By Adam Houston, Jerry Stenquist, Beatrice Lindstrom, Katharina Rall, and Alok Pokharel, Visiting Focus Bloggers
Photo credit: Ben Depp
This piece is the second in a series on the cholera epidemic sweeping Haiti. This perspective was written by staff and legal fellows at the Institute for Justice & Democracy in Haiti (IJDH).
The Haitian cholera epidemic is the most serious of the 21st century, with over 600,000 cases and 8000 deaths since October 2010. As affirmed repeatedly, including by the UN-mandated independent panel of experts tasked with investigating the source of the epidemic, the scientific evidence indicates that the epidemic originated from a UN base situated on a tributary of the Artibonite River in Mirebalais.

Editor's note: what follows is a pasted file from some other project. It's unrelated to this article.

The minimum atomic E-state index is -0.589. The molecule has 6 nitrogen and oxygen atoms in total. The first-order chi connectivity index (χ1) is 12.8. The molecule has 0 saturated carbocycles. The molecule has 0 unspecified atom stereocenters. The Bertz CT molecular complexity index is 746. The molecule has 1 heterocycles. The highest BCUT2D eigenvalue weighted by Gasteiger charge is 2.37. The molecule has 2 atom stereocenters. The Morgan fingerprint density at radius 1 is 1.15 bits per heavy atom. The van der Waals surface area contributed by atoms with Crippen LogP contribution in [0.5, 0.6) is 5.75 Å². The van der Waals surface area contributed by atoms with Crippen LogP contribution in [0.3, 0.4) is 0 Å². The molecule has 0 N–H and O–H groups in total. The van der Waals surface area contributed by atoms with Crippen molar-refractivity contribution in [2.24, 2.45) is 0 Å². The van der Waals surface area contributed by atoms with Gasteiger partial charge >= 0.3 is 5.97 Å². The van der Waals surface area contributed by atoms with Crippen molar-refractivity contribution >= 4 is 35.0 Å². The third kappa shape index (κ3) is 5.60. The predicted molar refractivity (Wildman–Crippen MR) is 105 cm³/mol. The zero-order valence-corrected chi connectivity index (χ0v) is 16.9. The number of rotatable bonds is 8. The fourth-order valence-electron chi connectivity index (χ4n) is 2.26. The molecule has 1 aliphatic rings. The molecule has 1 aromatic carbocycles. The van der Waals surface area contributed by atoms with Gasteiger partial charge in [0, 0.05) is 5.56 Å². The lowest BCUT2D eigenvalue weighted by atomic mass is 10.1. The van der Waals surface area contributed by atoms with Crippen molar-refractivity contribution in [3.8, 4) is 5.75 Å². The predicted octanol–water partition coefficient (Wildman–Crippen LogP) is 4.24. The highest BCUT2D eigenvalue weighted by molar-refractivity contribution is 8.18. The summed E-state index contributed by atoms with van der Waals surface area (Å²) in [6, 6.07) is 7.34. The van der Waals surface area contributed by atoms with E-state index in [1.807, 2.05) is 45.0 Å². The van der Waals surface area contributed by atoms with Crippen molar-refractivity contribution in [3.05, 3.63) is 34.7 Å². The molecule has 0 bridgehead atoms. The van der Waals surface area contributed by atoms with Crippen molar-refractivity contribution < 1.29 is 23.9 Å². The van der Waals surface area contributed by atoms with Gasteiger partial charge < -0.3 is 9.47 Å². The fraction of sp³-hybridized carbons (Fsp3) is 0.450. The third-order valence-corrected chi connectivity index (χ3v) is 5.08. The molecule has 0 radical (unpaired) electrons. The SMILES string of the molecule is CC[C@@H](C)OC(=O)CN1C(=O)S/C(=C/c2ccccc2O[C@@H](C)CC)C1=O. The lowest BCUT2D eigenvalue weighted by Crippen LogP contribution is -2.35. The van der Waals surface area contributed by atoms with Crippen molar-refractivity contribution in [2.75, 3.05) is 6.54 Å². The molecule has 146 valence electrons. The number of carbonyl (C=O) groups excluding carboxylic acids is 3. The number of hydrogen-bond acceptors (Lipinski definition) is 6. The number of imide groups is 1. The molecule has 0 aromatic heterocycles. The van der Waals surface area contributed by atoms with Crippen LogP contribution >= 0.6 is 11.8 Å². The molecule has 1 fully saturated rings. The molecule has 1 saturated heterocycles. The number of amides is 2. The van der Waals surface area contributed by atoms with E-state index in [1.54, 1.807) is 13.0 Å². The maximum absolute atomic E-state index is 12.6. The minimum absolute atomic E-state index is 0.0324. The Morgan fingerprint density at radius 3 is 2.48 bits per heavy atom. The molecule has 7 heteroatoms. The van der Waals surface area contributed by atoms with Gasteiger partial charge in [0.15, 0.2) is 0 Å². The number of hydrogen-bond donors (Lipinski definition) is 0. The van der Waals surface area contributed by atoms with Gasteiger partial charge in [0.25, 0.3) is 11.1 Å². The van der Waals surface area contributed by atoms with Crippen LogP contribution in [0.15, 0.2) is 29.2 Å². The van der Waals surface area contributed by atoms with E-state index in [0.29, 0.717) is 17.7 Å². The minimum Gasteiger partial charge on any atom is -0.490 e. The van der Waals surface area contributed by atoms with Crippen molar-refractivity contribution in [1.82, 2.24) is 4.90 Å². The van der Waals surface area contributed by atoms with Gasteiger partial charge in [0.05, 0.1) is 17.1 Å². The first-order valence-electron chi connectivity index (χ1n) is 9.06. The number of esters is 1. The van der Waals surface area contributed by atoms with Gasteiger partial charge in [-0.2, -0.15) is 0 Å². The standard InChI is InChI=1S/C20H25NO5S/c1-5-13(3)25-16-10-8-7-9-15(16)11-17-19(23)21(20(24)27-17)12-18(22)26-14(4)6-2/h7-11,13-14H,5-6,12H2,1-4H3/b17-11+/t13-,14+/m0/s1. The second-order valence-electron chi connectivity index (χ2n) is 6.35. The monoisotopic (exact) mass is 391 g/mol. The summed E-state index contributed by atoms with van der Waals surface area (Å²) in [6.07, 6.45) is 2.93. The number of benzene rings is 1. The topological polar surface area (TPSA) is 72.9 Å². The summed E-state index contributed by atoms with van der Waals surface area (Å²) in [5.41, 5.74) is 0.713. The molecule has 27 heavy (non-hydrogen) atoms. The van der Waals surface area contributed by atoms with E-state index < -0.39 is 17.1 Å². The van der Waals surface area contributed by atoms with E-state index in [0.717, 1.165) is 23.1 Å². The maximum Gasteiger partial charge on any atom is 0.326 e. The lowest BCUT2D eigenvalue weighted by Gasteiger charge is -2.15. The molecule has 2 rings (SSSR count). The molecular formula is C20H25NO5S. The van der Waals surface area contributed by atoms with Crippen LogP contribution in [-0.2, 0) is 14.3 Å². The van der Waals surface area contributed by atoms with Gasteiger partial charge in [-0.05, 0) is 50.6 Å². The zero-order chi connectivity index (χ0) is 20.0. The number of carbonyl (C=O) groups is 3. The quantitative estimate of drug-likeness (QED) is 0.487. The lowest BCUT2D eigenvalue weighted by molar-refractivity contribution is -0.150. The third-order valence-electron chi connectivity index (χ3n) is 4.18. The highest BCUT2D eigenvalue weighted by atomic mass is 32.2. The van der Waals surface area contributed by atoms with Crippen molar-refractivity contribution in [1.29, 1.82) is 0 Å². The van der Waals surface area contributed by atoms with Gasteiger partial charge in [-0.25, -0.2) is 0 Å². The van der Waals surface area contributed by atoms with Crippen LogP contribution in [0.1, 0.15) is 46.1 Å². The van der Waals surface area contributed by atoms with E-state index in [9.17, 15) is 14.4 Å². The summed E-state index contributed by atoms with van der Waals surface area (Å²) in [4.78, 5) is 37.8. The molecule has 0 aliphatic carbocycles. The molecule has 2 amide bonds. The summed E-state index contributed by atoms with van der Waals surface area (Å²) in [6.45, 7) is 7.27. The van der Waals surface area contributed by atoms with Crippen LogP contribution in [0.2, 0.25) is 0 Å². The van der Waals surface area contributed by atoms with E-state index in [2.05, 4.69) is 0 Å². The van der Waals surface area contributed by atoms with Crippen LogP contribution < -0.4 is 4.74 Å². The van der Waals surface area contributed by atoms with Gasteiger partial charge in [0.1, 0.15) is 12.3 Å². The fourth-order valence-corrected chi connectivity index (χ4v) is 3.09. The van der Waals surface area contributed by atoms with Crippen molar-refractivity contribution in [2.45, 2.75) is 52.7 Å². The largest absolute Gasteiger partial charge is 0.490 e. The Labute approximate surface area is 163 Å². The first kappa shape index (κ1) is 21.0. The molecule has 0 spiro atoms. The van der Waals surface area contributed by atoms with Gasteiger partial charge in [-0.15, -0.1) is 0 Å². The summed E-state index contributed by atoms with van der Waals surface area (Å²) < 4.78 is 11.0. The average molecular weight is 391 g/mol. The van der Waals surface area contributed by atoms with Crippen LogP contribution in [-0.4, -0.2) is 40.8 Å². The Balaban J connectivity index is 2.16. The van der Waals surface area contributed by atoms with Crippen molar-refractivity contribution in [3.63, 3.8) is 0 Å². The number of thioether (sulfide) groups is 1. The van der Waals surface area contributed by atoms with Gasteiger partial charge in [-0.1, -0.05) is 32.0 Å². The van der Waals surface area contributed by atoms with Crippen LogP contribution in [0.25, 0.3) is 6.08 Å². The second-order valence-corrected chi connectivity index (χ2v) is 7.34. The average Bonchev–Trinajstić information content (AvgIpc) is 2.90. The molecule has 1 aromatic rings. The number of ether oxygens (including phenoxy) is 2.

Cholera patients in Haiti. Source: Rapadoo Observateur
This is the first in a series of posts on cholera and its impact on Haiti. The first post is a discussion of the disease itself, and serves as an examination of medical and epidemiological factors that enabled cholera to be carried by Nepalese UN peacekeepers and spread throughout Haiti with deadly force.
Haiti’s cholera epidemic began in October of 2010. Since then, researchers have been investigating the origin of the infection, as it had not been seen on the island of Hispaniola in over a century. Scientists have performed biochemical tests and genetic analysis on the bacteria in Haiti, tracing the current outbreak to a strain of Vibrio cholerae that is widespread in cholera-endemic southern Asia. The CDC found evidence that human waste from a UN peacekeeping base staffed by Nepalese officers was contaminating tributaries of the Artibonite River that flowed through many of the tent cities housing displaced Haitians after the earthquake. Journalists and the public put two and two together, and outrage has ensued, and legal action is being taken against the UN on behalf of affected Haitians.